wild-frontiers-masai-maraMy favourite, and perhaps the easiest way to save rhinos, is to drink wine! There’s no excuse when it comes to Rhino Tears because ZAR15 from every bottle of their easy drinking wines is donated to the SANParks Honorary Rangers and is used for anti-poaching projects within South Africa’s national parks. The range includes a tasty red blend made from shiraz, cabernet sauvignon and pinotage grapes, a light and fruity chenin blanc and a sweet rosé. But wait, there’s more! With the purchase of a bottle of wine you can also win great prizes including camping gear, dinner vouchers, bush trips and hotel accommodation. All you need to do is purchase a bottle, SMS “Rhino”, the first six digits of your ID and your name to 31013. And for those of you that don’t drink, you can make a donation via the Rhino Tears SMS donation line. SMS the word Rhino to 38730 and ZAR10 will be collected for the campaign. Drink wine, save a rhino – go on, you know you want to.

One of the best things you can also do is to visit our national parks, which need your support. Sadly only three of South Africa’s national parks turn a profit and the funds that the government gives to the organisation barely cover 20% of what is needed. We, as South Africans, can’t afford to lose our parks, so appreciate your national heritage by visiting a national park near you and take some time out at these beautiful destinations – you won’t be disappointed. To receive updates with regards to some awesome birding, stargazing and camping weekends within the various parks, be sure to follow the SANParks Honorary Rangers Facebook page.

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A rosé for rhinos ©Ravi Gajjar for Rhino Tears

Donate to the SANParks Honorary Rangers and support counter-poaching activities in South Africa’s national parks. SANParks Honorary Rangers are the official SANParks volunteer organisation, which provides fundraising support to all of our national parks and conservation efforts. Without these guys fighting for the future, we’ll never get to see our children’s faces light up after seeing a rhino. Don’t underestimate any contribution you make, as every little bit adds up to buy the things that every ranger needs, such as radios, bug repellant, socks and survival straws.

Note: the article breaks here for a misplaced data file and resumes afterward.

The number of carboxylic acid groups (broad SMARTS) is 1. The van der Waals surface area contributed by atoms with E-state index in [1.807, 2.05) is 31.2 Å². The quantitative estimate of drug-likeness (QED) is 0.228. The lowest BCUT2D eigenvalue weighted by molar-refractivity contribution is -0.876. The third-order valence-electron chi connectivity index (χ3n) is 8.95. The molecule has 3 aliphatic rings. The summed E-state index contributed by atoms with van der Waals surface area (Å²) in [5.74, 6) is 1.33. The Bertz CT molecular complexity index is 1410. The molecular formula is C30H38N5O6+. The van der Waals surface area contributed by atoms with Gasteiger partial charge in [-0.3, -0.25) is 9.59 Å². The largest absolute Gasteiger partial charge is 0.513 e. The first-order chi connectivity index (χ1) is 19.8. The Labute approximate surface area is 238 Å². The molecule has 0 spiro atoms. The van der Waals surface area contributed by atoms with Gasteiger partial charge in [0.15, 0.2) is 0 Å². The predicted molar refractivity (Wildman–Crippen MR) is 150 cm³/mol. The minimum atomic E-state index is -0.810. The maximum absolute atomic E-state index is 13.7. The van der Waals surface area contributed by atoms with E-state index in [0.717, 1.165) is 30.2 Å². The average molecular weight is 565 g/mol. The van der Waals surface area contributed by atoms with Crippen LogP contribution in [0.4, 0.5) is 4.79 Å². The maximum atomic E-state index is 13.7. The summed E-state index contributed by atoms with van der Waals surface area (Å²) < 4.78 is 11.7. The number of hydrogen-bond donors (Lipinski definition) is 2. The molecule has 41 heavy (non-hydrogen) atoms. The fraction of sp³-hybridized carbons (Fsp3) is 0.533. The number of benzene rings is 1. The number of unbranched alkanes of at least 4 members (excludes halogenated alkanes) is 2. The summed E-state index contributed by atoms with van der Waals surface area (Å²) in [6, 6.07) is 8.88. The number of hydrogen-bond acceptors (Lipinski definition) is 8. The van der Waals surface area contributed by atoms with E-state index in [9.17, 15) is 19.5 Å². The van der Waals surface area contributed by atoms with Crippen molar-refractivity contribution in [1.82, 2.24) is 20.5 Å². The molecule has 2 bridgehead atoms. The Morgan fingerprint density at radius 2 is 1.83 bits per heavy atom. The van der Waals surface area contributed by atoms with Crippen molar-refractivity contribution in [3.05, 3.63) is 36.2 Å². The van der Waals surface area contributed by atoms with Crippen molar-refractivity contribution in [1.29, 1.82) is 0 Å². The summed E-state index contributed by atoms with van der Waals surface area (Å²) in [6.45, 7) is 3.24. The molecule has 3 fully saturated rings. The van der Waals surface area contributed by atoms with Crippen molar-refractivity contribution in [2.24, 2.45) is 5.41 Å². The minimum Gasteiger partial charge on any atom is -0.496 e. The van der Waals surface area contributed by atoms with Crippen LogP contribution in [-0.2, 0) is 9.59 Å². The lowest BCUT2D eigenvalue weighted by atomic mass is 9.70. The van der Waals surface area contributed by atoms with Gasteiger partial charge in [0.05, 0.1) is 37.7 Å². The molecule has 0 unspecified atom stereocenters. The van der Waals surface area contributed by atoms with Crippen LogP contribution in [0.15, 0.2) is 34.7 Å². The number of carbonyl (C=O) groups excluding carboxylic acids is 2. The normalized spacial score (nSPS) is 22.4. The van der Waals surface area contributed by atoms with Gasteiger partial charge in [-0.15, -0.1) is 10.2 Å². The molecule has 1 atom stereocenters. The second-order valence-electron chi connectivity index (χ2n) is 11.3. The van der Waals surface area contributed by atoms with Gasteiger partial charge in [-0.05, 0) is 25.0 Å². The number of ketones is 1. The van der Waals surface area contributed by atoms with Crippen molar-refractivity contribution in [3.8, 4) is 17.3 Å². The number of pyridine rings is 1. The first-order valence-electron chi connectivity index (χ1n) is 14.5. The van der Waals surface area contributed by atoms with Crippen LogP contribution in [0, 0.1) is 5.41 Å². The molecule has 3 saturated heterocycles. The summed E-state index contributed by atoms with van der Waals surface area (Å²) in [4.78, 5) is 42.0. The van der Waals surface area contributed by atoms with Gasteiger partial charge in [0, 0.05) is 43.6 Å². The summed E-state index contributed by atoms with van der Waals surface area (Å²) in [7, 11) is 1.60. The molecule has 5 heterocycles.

Support ranger wellness and show our heroes that you appreciate them putting their lives on the line each day. Previous efforts have included supplying rangers with Christmas gift boxes, providing support for rangers to participate in events such as the London Marathon, and organising getaways for rangers and their families. Have an idea how to show our rangers that you care? Contact Stop Rhino Poaching via email.

Above all, these guys need our respect and our support. It’s not fair to expect them to spend hours or days on the tracks of poachers to come back and be told on social media that nothing is being done to protect our rhino or that they are incompetent. We need to stand behind them, and our gratitude is a vital component in helping them to fight another poacher and survive another day.

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The latest technology makes all the difference ©Ravi Gajjar for Rhino Tears

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A sunset safari in the Kruger ©Ravi Gajjar for Rhino Tears

 

 

 


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About the author

janine-avery-victoria-falls-zimbabweJANINE AVERY is the first to confess that she has been bitten by the travel bug… badly. She is a lover of all things travel, from basic tenting with creepy crawlies to lazing in luxury lodges – she will give it all a go.

 

Janine is passionate about wildlife and conservation, and she comes from a long line of biologists, researchers and botanists. When she is not out exploring Africa and drinking wine to save rhinos, she is the general manager of Africa Geographic.

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  • Jim Parker

    I am rather surprised and disappointed you didn’t mention the Southern African Wildlife College’s Ranger division and the work they do training rangers for Kruger.

  • Renee Wright

    My son would like to become a ranger Where can he go to get training

  • scottsacco

    Is there anything more rewarding than to preserve the lives of an endangered species, to be amongst majestic animals in a natural paradise? If I died in the process, my final thoughts would be: there is no other place I’d rather be, and nothing else I’d rather be doing.